The newest version of Google Chrome is here, and it's a big deal for your security. In a blog post, the company announced that its update will come with several new features designed to improve the safety of your browsing.
Most importantly, Chrome 68 will begin labeling all "HTTP" sites as "not secure." That means any site you navigate to with this prefix will show a "Not Secure" warning, and some may even bar your access.
This is the final step in Google's several-year journey to push sites to adopt the HTTPS prefix. Within the last year, the company has gradually been marking more "HTTP" sites as "not secure."
The browser also includes a new protection to defend users against iframe redirects.
Specifically, it will now be much harder for an HTTPS site to automatically redirect you to an HTTP site, even in a popup tab. Chrome will now ask you if you want to proceed to the new site before sending you there.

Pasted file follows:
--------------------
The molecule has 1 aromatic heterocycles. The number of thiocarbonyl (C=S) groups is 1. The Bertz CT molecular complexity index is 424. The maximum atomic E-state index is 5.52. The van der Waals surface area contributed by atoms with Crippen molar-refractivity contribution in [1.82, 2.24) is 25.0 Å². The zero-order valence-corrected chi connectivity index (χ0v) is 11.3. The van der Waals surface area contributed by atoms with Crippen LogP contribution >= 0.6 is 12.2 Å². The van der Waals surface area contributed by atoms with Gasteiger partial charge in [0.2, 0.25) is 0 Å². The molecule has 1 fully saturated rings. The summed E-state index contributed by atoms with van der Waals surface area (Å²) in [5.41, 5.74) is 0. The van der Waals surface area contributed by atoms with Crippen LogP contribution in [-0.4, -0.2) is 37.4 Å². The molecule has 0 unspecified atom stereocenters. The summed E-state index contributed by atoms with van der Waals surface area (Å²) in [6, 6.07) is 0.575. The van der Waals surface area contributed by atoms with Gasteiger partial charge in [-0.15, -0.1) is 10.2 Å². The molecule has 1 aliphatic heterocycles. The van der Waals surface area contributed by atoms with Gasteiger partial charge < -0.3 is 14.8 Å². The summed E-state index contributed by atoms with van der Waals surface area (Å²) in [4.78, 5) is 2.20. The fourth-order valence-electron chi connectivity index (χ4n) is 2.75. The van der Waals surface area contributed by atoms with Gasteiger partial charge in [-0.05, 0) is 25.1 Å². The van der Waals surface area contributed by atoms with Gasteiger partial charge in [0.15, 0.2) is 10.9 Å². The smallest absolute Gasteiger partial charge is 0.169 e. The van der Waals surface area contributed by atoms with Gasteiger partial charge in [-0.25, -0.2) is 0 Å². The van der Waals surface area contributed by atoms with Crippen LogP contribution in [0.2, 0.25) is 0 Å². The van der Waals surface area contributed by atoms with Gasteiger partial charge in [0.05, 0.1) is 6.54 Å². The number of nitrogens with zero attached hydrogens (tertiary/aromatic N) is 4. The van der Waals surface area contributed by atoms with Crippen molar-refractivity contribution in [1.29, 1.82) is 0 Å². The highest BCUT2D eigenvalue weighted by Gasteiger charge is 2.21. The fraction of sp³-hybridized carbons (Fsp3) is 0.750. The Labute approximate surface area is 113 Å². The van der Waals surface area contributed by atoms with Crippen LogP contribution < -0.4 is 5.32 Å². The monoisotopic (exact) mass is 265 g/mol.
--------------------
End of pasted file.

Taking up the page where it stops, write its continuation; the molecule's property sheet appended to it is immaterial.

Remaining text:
While most of today's popular websites have switched over to HTTPS, a few popular ones, including Wiki-hosting service Wikia, Fedex's website, Daily Mail, and Chinese news site and search engine Soku retain the old prefix (though this can vary by country). These websites will need to migrate their pages to HTTPS or lose a chunk of their traffic.
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Monica Chin is a writer at The Verge, covering computers. Previously, she was a staff writer for Tom's Guide, where she wrote about everything from artificial intelligence to social media and the internet of things to. She had a particular focus on smart home, reviewing multiple devices. In her downtime, you can usually find her at poetry slams, attempting to exercise, or yelling at people on Twitter.